As momentum on each game slows though there is opportunity for the trading volume leaderboard to help balance that out as the slowing sales will likely reduce floor prices and make trading cheaper on the older collections. The leaderboard hasn’t been shared yet, but at the end of the month 20,000 in MATIC will be given out to the top 10 based on placement (4,500 to first place, 500 to 10th place). Hopefully there are measures in place to prevent wash trading (trading back and forth to yourself) from affecting the leaderboard. Unlike OpenSea’s recent 0% fee promotion, Magic Eden is still making 2% on all transactions, so it could easily end up making a decent profit as it’s already netted around $1,500 in MATIC from just the two games so far.
Ultimately, these kinds of promotions are healthier for web3, and especially web3 gaming, than recent some of the other marketplace stunts we’ve seen recently, like Blur airdrops. The promotion won’t guarantee a slew of quality players for the games being promoted, but it’s likely to at least capture some attention from web3 natives that may not have been aware of some of the more niche games on the list.
The FOMO behavior of the promotion and frenzy that comes with it will certainly draw more excitement and interest than simply airdropping NFTs into random wallets or giving NFTs away to an already captive Twitter or Discord audience. Magic Eden also benefits from this promotion as it’s primarily a vehicle to promote its recent expansion onto Polygon, after getting its start as a Solana-focused marketplace.
While game-specific NFTs are generally a smaller portion of secondary market transaction volume, the gaming angle here is a smart way for Magic Eden to capture mindshare on a blockchain that plans to host a significant number of games over the next few years. In some ways, this may even be a direct response to Fractal, another game-focused platform that recently ditched Solana for Polygon as well. There is even some overlap with Fractal’s Polygon launch partners like Blast Royale, Planet Mojo, and Tearing Spaces.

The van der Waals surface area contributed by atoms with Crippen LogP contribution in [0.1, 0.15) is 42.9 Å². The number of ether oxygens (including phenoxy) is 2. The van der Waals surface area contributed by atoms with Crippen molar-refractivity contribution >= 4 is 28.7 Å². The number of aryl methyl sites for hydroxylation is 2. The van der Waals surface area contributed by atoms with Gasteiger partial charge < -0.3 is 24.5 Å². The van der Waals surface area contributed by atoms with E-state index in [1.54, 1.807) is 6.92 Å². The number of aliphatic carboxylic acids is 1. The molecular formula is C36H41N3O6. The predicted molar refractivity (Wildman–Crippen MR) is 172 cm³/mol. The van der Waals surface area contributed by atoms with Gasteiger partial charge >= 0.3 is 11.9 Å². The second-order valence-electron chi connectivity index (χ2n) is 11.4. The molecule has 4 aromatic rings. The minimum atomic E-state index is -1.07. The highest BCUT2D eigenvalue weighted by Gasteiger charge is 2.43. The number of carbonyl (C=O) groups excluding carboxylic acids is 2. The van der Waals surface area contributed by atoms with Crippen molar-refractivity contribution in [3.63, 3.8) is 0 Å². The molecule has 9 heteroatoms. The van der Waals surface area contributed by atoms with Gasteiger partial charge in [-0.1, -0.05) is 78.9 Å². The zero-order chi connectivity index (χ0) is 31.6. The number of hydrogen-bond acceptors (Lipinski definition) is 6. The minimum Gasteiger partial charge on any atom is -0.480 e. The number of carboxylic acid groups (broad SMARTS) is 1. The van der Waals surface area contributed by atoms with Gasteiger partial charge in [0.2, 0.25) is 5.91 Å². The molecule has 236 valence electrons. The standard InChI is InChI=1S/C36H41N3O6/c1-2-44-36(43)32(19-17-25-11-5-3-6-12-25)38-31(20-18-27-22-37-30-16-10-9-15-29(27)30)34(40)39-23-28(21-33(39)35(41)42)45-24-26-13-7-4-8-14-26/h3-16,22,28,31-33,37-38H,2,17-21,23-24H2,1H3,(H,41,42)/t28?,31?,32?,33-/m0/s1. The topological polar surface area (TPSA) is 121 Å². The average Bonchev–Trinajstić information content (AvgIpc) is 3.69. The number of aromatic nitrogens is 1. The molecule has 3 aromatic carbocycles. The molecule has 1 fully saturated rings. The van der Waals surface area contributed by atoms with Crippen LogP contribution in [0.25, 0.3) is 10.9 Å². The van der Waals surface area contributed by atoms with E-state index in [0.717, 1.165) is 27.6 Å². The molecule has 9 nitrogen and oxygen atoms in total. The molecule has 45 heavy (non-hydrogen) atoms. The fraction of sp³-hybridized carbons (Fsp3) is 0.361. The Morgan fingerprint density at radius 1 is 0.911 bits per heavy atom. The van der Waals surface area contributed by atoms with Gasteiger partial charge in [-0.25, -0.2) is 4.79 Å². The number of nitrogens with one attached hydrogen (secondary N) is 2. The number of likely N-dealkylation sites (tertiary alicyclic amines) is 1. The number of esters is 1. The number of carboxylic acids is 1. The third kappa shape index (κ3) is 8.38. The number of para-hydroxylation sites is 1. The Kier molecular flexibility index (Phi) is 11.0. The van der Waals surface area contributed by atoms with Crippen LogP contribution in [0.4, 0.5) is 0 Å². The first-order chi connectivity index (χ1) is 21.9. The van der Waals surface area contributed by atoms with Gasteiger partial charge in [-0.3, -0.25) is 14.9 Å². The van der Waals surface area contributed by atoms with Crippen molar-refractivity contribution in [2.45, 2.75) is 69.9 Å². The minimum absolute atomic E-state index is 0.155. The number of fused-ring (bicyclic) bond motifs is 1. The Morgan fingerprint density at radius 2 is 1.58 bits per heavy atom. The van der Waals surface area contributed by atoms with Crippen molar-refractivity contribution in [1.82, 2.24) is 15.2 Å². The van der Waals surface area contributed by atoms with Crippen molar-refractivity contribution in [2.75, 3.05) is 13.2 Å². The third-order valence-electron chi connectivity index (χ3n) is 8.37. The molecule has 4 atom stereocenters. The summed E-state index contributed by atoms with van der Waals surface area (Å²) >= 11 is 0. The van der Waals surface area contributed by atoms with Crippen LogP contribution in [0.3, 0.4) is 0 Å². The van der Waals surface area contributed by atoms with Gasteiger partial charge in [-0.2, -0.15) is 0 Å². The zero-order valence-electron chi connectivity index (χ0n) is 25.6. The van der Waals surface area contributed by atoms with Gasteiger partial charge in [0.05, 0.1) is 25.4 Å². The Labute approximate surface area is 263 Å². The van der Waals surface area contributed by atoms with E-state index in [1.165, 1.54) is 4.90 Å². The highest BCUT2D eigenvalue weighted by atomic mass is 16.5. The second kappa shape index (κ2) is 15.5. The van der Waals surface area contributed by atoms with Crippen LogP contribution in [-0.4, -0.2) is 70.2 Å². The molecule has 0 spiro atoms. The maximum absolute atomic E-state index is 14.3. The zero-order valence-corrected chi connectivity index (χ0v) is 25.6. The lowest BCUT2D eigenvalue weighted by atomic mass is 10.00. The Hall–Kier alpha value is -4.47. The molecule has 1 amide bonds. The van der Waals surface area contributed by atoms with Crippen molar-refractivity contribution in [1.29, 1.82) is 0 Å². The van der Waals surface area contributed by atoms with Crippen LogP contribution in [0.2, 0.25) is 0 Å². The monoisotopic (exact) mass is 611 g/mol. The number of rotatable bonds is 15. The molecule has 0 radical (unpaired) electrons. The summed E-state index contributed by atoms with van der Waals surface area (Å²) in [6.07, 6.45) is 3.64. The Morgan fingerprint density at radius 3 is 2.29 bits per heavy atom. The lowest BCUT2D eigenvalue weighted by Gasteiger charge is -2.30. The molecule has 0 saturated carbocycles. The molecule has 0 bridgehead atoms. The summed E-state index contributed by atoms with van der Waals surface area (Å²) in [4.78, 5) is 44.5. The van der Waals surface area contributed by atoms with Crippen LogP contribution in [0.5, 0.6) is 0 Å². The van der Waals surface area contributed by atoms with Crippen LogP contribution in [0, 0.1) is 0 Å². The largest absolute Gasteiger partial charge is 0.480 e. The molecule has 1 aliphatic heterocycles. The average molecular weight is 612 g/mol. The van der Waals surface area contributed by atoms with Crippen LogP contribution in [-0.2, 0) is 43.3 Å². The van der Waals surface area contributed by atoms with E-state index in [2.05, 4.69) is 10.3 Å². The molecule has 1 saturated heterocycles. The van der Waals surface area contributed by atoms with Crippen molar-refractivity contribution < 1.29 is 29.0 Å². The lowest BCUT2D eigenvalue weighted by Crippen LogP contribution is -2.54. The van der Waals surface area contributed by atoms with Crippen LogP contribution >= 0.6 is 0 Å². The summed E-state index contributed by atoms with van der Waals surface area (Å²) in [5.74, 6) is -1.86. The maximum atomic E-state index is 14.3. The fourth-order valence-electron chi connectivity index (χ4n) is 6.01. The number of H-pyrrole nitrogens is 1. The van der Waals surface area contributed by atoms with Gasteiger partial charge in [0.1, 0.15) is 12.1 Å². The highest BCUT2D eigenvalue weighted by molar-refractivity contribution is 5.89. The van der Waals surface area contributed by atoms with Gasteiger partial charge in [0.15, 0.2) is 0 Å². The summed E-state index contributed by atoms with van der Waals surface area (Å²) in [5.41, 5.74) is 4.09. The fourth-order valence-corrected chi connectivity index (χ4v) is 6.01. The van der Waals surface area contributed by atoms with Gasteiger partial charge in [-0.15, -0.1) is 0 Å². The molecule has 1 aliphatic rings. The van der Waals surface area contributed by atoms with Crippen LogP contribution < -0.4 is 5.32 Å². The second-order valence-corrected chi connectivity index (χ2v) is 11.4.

Despite the upsides, we don’t expect this promotion to help Magic Eden take significant market share away from OpenSea or Blur. We’re already seeing NFT marketplaces head in the direction of traditional e-commerce, in which a small number of major platforms control large swaths of online transactions. Right now, web3 natives are more comfortable doing comparison shopping and arbitrage, but as new people enter the space, there will likely end up fewer and fewer default destinations as competition wanes and the top marketplaces outlast their rivals. At some point, the funding helping drive much of the marketplace promotional competition will start drying up, and a winner will be decided by natural market forces driving network effects.
There is some opportunity for divergence into more specialized marketplaces around art NFTs, gaming NFTs, and gaming semi-fungible tokens, but if they all end up being “digital assets” that function similarly enough it might be hard for the differentiation to matter. The irony is that despite the decentralized nature of blockchains, we’re seeing more and more centralization among the winning platforms. So expect to see continued promotional “madness” throughout 2023.